Australia’s prime minister, Scott Morrison, has announced the end of the 18-month travel ban.
For many Australians living abroad, this will be the first time since the beginning of the pandemic they will be able to return home.
The end to international border closures will see some states change to a seven-day quarantine system for international travellers.
The plan is for the quarantine system to be brought in for states where more than 80 per cent of the population have received a double dose of the COVID-19 vaccine.
Which will be the first Australian states to lift the ban?
The first state expected to lift the ban is New South Wales, with Victoria following after.
“If you’re fully vaccinated with a vaccine our authorities deem to be effective and safe, you’ll be able to quarantine at home. We’re going through the pilot as we speak. But the hotel quarantine system for returning Australians is past its use by date. If you’re fully vaccinated, you should be able to quarantine at home,’’ New South Wales Premier Gladys Berejiklian said.
The change in international travel policy has come earlier than expected. Most thought the ban would not be lifted before the summer of 2022.
It’s been brought forward due to the speed New South Wales and Victoria have reached an 80 per cent rate for double doses of vaccines.
“We never anticipated the speed with which that would occur and the demand that was there,’’ noted Berejiklian.
But while some states open up to international travel, others may keep their borders firmly shut.
States such as Western Australia and Queensland look like they are standing firm on their closed borders, meaning travellers will have to face a 14-day hotel quarantine that costs nearly €2,000.
Australians abroad react to the news
“With my job, even though I'm working remotely, I'm not allowed to do it from abroad, and also not allowed to take more than two weeks off sequentially - so even if I could have afforded the return trip, I wouldn't have been able to with hotel quarantine and my work,” says Campbell, from Melbourne and currently living in London.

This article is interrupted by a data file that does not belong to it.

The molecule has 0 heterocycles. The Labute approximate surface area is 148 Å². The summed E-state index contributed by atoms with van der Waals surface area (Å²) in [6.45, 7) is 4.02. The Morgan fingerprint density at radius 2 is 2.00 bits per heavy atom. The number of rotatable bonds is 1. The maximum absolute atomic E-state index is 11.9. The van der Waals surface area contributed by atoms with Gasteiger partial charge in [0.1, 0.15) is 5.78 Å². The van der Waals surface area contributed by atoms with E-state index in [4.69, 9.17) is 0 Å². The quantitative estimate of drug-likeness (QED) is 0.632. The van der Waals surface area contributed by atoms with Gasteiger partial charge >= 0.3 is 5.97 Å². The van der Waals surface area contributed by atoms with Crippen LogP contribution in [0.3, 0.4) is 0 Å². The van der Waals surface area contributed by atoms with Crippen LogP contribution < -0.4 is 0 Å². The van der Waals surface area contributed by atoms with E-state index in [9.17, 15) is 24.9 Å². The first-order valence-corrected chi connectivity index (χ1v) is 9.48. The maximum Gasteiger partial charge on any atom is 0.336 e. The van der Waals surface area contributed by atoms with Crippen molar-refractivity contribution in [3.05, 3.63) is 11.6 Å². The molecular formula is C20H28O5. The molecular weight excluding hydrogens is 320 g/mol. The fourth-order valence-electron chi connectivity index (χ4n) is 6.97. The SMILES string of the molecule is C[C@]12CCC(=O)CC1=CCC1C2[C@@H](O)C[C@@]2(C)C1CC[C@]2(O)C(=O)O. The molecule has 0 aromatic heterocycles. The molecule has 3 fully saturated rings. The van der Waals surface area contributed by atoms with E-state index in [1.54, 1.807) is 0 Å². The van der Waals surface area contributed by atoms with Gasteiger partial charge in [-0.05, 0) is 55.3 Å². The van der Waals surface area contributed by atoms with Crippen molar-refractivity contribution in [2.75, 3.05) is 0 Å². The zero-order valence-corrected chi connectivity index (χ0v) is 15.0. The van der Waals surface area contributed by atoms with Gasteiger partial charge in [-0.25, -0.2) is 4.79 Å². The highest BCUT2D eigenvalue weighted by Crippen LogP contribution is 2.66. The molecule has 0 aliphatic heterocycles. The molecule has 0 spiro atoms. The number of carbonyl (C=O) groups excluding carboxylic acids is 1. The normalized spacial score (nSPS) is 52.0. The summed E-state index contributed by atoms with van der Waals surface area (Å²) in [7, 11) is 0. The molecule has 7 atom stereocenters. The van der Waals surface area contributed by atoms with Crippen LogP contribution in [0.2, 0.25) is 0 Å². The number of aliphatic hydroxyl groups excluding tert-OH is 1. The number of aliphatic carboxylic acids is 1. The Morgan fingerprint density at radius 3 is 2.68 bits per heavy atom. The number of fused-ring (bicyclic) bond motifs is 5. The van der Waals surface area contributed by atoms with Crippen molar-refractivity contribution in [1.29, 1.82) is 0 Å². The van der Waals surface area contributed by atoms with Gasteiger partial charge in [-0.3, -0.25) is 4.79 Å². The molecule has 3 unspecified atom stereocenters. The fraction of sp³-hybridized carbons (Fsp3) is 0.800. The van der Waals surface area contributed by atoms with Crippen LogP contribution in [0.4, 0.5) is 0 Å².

“I haven't been back for over two years now and I've missed the death of my last grandmother, and the birth of my first nephew. Missed friends getting married, having kids, buying houses.”
“All the big life events that help you maintain friendships across borders. Video calls lose their shine after two years and My connections with my family and friends in Australia have slowly been degrading. I'm hopeful I'll be able to go back over Christmas, but without any certainty from the government, it might still be unachievable,” he explains.
“Being unable to travel back to Australia has been one of the most stressful experiences of the last two years. I've been horrified by the lack of care towards Australians who live overseas, especially in the height of the pandemic last year,” Kate, from Victoria living in London says.
Kate lost a member of her family during the pandemic and was unable to attend the funeral.
“Watching my family hugging on the funeral live stream without being there with them was the hardest part. I used to comfort myself knowing I was only 24 hours away from my family, but with the closed borders getting home in an emergency was pretty much impossible.”
Reacting to the news, Russell from Adelaide living in London, hopes to return to his family soon. “With my parents getting older and a sister in law with leukaemia, it’s important for me to know that I can get home at the drop of a hat if needed. Always hoping for the best but prepared for the worst.”
Coming out of lockdown
Australia has had some of the strictest and longest-lasting lockdown measures.
New South Wales, Victoria and Australian Capital Territory have only just begun to ease strict lockdown restrictions after several weeks spent trying to curb a third wave of COVID-19 infections.
Prime Minister Morrison defended the need for the strict lockdowns.
“I’ll tell you what shutting those borders did, it saved over 30,000 lives in Australia. We also took action to save livelihoods. And our economy has come back strongly, even with the restrictions we have in place now.”